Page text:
SEN 2009

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Table of Contents – SEN 2009

  1. CIAM Meeting Perspective and Vote
  2. Not just F1C, the number rounds too
  3. SEN Policies and missing articles
  4. FW: Thank you

Missing articles issue

CIAM Meeting Perspective And Vote

From: Chuck Etherington

I would like to offer some perspective on the CIAM Plenary meeting. As usual, the performance-limiting proposals represent the area of greatest interest to US flyers. Of the 12 performance-limiting proposals for F1A, B, C, only one passed. The US argued and voted against all of them per the results of the opinion poll.

Rejected 3.1.1 Definition Germany Ban flappers and folders beginning in 2018
Rejected 3.1.2 Characteristics Poland Reduce the F1A towline length from 50m to 40m
Withdrawn 3.1.11 Launching Devices Austria Reduce the F1A towline length from 50m to 35m.
Rejected 3.1.11 Launching Devices UK Minimum towline diameter 1.75mm
Withdrawn 3.2.1 Definition Germany Ban flappers and folders beginning in 2018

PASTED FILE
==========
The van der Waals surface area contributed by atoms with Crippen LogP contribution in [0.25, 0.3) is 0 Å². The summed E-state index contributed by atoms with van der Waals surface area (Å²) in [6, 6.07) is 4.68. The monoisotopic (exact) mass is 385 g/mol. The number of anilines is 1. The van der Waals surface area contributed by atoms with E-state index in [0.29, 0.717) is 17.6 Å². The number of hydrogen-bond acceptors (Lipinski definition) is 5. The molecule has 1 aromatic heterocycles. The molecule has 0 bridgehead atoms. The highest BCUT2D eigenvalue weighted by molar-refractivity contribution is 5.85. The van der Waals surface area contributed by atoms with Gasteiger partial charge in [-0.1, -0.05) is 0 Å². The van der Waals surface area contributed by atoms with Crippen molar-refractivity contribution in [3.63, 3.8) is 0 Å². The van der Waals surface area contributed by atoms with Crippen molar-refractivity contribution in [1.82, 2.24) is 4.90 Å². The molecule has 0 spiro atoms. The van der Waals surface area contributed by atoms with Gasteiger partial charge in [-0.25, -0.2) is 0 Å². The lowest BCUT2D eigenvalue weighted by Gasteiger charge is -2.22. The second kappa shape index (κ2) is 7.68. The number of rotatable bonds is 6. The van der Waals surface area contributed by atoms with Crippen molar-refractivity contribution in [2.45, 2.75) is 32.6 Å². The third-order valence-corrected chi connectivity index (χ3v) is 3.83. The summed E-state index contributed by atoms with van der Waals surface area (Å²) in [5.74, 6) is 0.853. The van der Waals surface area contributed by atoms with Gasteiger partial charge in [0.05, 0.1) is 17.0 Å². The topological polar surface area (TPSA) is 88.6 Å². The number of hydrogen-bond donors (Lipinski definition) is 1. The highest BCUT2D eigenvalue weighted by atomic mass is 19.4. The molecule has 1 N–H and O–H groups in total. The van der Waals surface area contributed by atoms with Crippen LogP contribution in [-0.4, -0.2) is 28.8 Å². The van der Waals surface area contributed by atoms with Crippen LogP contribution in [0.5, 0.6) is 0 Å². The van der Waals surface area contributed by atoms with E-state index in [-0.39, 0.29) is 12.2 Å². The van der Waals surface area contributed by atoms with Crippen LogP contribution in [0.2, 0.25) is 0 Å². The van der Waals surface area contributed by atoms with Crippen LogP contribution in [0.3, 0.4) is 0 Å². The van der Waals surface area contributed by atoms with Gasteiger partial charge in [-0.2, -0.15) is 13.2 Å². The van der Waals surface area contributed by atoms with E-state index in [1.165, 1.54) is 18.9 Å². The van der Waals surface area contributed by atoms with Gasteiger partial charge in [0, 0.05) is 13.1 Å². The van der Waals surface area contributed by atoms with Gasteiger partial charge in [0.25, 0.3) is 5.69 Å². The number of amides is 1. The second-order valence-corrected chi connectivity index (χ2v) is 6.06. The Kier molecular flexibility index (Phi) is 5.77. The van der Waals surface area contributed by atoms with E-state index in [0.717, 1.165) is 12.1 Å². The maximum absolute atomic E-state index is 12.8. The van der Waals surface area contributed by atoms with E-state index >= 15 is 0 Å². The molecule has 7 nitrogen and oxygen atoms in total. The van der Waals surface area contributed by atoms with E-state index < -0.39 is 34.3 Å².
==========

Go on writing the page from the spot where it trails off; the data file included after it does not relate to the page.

Rejected 3.2.2 Characteristics Poland Reduce the maximum weight of an F1B motor from 30g to 25g.
Rejected 3.2.11 Launching UK Propeller must have been released prior to launch
Withdrawn 3.3.1 Definition Germany Ban flappers and folders beginning in 2018
Withdrawn 3.3.2 Characteristics Austria Standard fuel should use ethanol instead on methanol
Rejected 3.3.2 Characteristics Germany Standard fuel should use ethanol instead of methanol
Accepted 3.3.2 Characteristics Poland Reduce the motor run from 5 seconds to 4 seconds
Withdrawn 3.3.2 Characteristics UK Reduce the motor run from 5 seconds to 4 seconds

Regarding F1C motor run, separate proposals were made by Poland and the UK. The vote turned out somewhat surprising. The preliminary Technical Subcommittee vote (taken prior to April 21) was 6 for, 8 against. Following a discussion in the Friday technical meeting, the vote went 10 for, 5 against and that result was accepted in the Plenary. My feeling was that the subcommittee had made so many concessions in F1A and F1B, they felt they needed to make a stand in F1C (the event with the highest performance).

Two other observations I would like to share: